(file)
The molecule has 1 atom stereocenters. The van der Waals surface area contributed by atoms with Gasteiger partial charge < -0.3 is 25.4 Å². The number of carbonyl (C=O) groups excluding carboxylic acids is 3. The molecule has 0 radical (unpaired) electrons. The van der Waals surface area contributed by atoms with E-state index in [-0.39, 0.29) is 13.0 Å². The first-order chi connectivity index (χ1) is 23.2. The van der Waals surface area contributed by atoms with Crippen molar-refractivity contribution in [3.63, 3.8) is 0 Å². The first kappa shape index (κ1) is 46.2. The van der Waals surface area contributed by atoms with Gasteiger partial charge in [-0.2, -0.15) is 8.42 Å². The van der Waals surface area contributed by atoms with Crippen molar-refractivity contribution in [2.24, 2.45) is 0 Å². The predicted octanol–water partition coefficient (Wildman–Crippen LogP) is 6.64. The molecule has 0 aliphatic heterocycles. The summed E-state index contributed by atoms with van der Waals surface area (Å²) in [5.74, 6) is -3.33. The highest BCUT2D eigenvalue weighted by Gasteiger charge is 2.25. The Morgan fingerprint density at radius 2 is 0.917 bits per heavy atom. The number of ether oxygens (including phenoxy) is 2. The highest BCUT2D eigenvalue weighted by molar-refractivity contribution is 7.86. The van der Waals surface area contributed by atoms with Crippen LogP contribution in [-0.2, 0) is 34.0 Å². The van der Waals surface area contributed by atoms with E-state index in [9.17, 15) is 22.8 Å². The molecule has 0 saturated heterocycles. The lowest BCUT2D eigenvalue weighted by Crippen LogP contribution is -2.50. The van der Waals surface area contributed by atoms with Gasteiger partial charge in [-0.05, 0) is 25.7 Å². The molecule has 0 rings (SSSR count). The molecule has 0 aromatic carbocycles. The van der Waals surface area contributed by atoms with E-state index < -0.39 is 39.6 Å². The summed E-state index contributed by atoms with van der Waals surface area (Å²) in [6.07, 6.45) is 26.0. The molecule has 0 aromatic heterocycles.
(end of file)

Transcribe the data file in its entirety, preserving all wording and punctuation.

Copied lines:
The molecule has 1 atom stereocenters. The van der Waals surface area contributed by atoms with Gasteiger partial charge < -0.3 is 25.4 Å². The number of carbonyl (C=O) groups excluding carboxylic acids is 3. The molecule has 0 radical (unpaired) electrons. The van der Waals surface area contributed by atoms with E-state index in [-0.39, 0.29) is 13.0 Å². The first-order chi connectivity index (χ1) is 23.2. The van der Waals surface area contributed by atoms with Crippen molar-refractivity contribution in [3.63, 3.8) is 0 Å². The first kappa shape index (κ1) is 46.2. The van der Waals surface area contributed by atoms with Gasteiger partial charge in [-0.2, -0.15) is 8.42 Å². The van der Waals surface area contributed by atoms with Crippen molar-refractivity contribution in [2.24, 2.45) is 0 Å². The predicted octanol–water partition coefficient (Wildman–Crippen LogP) is 6.64. The molecule has 0 aliphatic heterocycles. The summed E-state index contributed by atoms with van der Waals surface area (Å²) in [5.74, 6) is -3.33. The highest BCUT2D eigenvalue weighted by Gasteiger charge is 2.25. The Morgan fingerprint density at radius 2 is 0.917 bits per heavy atom. The number of ether oxygens (including phenoxy) is 2. The highest BCUT2D eigenvalue weighted by molar-refractivity contribution is 7.86. The van der Waals surface area contributed by atoms with Crippen LogP contribution in [-0.2, 0) is 34.0 Å². The van der Waals surface area contributed by atoms with E-state index in [9.17, 15) is 22.8 Å². The molecule has 0 saturated heterocycles. The lowest BCUT2D eigenvalue weighted by Crippen LogP contribution is -2.50. The van der Waals surface area contributed by atoms with Gasteiger partial charge in [-0.05, 0) is 25.7 Å². The molecule has 0 rings (SSSR count). The molecule has 0 aromatic carbocycles. The van der Waals surface area contributed by atoms with E-state index < -0.39 is 39.6 Å². The summed E-state index contributed by atoms with van der Waals surface area (Å²) in [6.07, 6.45) is 26.0. The molecule has 0 aromatic heterocycles.